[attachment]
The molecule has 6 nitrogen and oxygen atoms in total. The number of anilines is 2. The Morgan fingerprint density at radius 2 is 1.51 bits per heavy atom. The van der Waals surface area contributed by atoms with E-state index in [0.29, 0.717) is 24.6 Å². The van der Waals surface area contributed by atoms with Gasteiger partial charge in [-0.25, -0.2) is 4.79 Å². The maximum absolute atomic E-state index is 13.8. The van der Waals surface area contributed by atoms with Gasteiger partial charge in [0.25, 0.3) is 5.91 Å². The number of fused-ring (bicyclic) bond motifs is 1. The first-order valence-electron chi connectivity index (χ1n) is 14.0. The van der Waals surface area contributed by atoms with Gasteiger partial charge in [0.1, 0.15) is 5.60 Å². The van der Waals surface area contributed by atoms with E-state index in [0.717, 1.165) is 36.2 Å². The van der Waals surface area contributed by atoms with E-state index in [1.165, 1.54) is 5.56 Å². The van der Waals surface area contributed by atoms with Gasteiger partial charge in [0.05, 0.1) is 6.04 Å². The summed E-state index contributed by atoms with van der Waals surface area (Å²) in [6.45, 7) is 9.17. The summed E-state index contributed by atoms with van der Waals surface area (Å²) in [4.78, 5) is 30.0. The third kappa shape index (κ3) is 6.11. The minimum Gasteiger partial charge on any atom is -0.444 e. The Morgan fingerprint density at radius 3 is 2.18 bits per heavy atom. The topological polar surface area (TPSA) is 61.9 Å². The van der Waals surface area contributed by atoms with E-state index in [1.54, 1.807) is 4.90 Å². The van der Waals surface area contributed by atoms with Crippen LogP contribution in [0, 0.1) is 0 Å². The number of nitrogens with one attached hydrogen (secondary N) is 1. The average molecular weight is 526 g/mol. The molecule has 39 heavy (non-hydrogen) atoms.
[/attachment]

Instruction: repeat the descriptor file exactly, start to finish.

The molecule has 6 nitrogen and oxygen atoms in total. The number of anilines is 2. The Morgan fingerprint density at radius 2 is 1.51 bits per heavy atom. The van der Waals surface area contributed by atoms with E-state index in [0.29, 0.717) is 24.6 Å². The van der Waals surface area contributed by atoms with Gasteiger partial charge in [-0.25, -0.2) is 4.79 Å². The maximum absolute atomic E-state index is 13.8. The van der Waals surface area contributed by atoms with Gasteiger partial charge in [0.25, 0.3) is 5.91 Å². The number of fused-ring (bicyclic) bond motifs is 1. The first-order valence-electron chi connectivity index (χ1n) is 14.0. The van der Waals surface area contributed by atoms with Gasteiger partial charge in [0.1, 0.15) is 5.60 Å². The van der Waals surface area contributed by atoms with E-state index in [0.717, 1.165) is 36.2 Å². The van der Waals surface area contributed by atoms with E-state index in [1.165, 1.54) is 5.56 Å². The van der Waals surface area contributed by atoms with Gasteiger partial charge in [0.05, 0.1) is 6.04 Å². The summed E-state index contributed by atoms with van der Waals surface area (Å²) in [6.45, 7) is 9.17. The summed E-state index contributed by atoms with van der Waals surface area (Å²) in [4.78, 5) is 30.0. The third kappa shape index (κ3) is 6.11. The minimum Gasteiger partial charge on any atom is -0.444 e. The Morgan fingerprint density at radius 3 is 2.18 bits per heavy atom. The topological polar surface area (TPSA) is 61.9 Å². The van der Waals surface area contributed by atoms with E-state index in [1.54, 1.807) is 4.90 Å². The van der Waals surface area contributed by atoms with Crippen LogP contribution in [0, 0.1) is 0 Å². The number of nitrogens with one attached hydrogen (secondary N) is 1. The average molecular weight is 526 g/mol. The molecule has 39 heavy (non-hydrogen) atoms.